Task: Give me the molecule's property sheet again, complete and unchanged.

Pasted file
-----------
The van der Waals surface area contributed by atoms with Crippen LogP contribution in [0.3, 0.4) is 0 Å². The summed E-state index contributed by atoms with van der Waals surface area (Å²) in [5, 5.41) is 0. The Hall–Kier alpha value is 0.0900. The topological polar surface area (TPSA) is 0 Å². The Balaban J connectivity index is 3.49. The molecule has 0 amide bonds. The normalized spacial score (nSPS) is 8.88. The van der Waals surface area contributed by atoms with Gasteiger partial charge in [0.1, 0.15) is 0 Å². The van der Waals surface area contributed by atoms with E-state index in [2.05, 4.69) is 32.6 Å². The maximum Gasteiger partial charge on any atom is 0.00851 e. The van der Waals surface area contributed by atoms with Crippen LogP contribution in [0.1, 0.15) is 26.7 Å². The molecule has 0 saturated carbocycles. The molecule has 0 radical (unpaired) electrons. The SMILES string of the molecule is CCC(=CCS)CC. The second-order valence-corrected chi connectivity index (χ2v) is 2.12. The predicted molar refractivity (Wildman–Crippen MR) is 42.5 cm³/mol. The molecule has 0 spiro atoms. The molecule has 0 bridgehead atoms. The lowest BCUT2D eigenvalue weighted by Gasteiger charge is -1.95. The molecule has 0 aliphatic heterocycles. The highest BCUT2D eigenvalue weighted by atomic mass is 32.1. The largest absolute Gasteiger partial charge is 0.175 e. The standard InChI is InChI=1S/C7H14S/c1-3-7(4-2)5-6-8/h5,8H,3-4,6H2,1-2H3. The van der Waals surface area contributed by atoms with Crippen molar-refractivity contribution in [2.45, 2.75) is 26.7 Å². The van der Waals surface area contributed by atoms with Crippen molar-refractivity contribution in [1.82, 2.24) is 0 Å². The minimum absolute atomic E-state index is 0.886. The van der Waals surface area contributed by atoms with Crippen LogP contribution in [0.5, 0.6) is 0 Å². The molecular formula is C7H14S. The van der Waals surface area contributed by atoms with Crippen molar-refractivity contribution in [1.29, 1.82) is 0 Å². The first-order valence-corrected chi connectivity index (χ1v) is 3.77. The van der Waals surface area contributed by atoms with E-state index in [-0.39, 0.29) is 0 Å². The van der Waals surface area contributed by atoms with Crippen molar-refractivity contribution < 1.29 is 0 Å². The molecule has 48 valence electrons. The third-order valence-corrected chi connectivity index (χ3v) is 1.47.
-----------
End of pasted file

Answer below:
The van der Waals surface area contributed by atoms with Crippen LogP contribution in [0.3, 0.4) is 0 Å². The summed E-state index contributed by atoms with van der Waals surface area (Å²) in [5, 5.41) is 0. The Hall–Kier alpha value is 0.0900. The topological polar surface area (TPSA) is 0 Å². The Balaban J connectivity index is 3.49. The molecule has 0 amide bonds. The normalized spacial score (nSPS) is 8.88. The van der Waals surface area contributed by atoms with Gasteiger partial charge in [0.1, 0.15) is 0 Å². The van der Waals surface area contributed by atoms with E-state index in [2.05, 4.69) is 32.6 Å². The maximum Gasteiger partial charge on any atom is 0.00851 e. The van der Waals surface area contributed by atoms with Crippen LogP contribution in [0.1, 0.15) is 26.7 Å². The molecule has 0 saturated carbocycles. The molecule has 0 radical (unpaired) electrons. The SMILES string of the molecule is CCC(=CCS)CC. The second-order valence-corrected chi connectivity index (χ2v) is 2.12. The predicted molar refractivity (Wildman–Crippen MR) is 42.5 cm³/mol. The molecule has 0 spiro atoms. The molecule has 0 bridgehead atoms. The lowest BCUT2D eigenvalue weighted by Gasteiger charge is -1.95. The molecule has 0 aliphatic heterocycles. The highest BCUT2D eigenvalue weighted by atomic mass is 32.1. The largest absolute Gasteiger partial charge is 0.175 e. The standard InChI is InChI=1S/C7H14S/c1-3-7(4-2)5-6-8/h5,8H,3-4,6H2,1-2H3. The van der Waals surface area contributed by atoms with Crippen molar-refractivity contribution in [2.45, 2.75) is 26.7 Å². The van der Waals surface area contributed by atoms with Crippen molar-refractivity contribution in [1.82, 2.24) is 0 Å². The minimum absolute atomic E-state index is 0.886. The van der Waals surface area contributed by atoms with Crippen LogP contribution in [0.5, 0.6) is 0 Å². The molecular formula is C7H14S. The van der Waals surface area contributed by atoms with Crippen molar-refractivity contribution in [1.29, 1.82) is 0 Å². The first-order valence-corrected chi connectivity index (χ1v) is 3.77. The van der Waals surface area contributed by atoms with E-state index in [-0.39, 0.29) is 0 Å². The van der Waals surface area contributed by atoms with Crippen molar-refractivity contribution < 1.29 is 0 Å². The molecule has 48 valence electrons. The third-order valence-corrected chi connectivity index (χ3v) is 1.47.